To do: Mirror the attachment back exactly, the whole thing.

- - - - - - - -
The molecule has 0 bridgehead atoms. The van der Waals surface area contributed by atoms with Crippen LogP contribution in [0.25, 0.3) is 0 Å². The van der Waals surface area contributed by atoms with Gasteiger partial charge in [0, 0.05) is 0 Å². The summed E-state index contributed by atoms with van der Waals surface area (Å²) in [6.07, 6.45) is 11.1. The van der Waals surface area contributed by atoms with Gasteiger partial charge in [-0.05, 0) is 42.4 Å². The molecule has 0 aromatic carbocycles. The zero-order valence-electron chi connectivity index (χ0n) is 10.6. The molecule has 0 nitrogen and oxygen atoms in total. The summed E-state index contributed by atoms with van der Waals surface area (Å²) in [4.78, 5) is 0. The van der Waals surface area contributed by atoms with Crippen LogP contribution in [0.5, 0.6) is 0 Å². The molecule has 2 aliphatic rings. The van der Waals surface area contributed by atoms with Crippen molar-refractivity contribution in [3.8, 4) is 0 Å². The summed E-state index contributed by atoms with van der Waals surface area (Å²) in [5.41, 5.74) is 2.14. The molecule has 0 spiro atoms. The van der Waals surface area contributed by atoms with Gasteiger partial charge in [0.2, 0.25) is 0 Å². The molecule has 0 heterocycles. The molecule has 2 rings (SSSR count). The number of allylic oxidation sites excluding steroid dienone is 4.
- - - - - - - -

The molecule has 0 bridgehead atoms. The van der Waals surface area contributed by atoms with Crippen LogP contribution in [0.25, 0.3) is 0 Å². The van der Waals surface area contributed by atoms with Gasteiger partial charge in [0, 0.05) is 0 Å². The summed E-state index contributed by atoms with van der Waals surface area (Å²) in [6.07, 6.45) is 11.1. The van der Waals surface area contributed by atoms with Gasteiger partial charge in [-0.05, 0) is 42.4 Å². The molecule has 0 aromatic carbocycles. The zero-order valence-electron chi connectivity index (χ0n) is 10.6. The molecule has 0 nitrogen and oxygen atoms in total. The summed E-state index contributed by atoms with van der Waals surface area (Å²) in [4.78, 5) is 0. The van der Waals surface area contributed by atoms with Crippen LogP contribution in [0.5, 0.6) is 0 Å². The molecule has 2 aliphatic rings. The van der Waals surface area contributed by atoms with Crippen molar-refractivity contribution in [3.8, 4) is 0 Å². The summed E-state index contributed by atoms with van der Waals surface area (Å²) in [5.41, 5.74) is 2.14. The molecule has 0 spiro atoms. The van der Waals surface area contributed by atoms with Gasteiger partial charge in [0.2, 0.25) is 0 Å². The molecule has 0 heterocycles. The molecule has 2 rings (SSSR count). The number of allylic oxidation sites excluding steroid dienone is 4.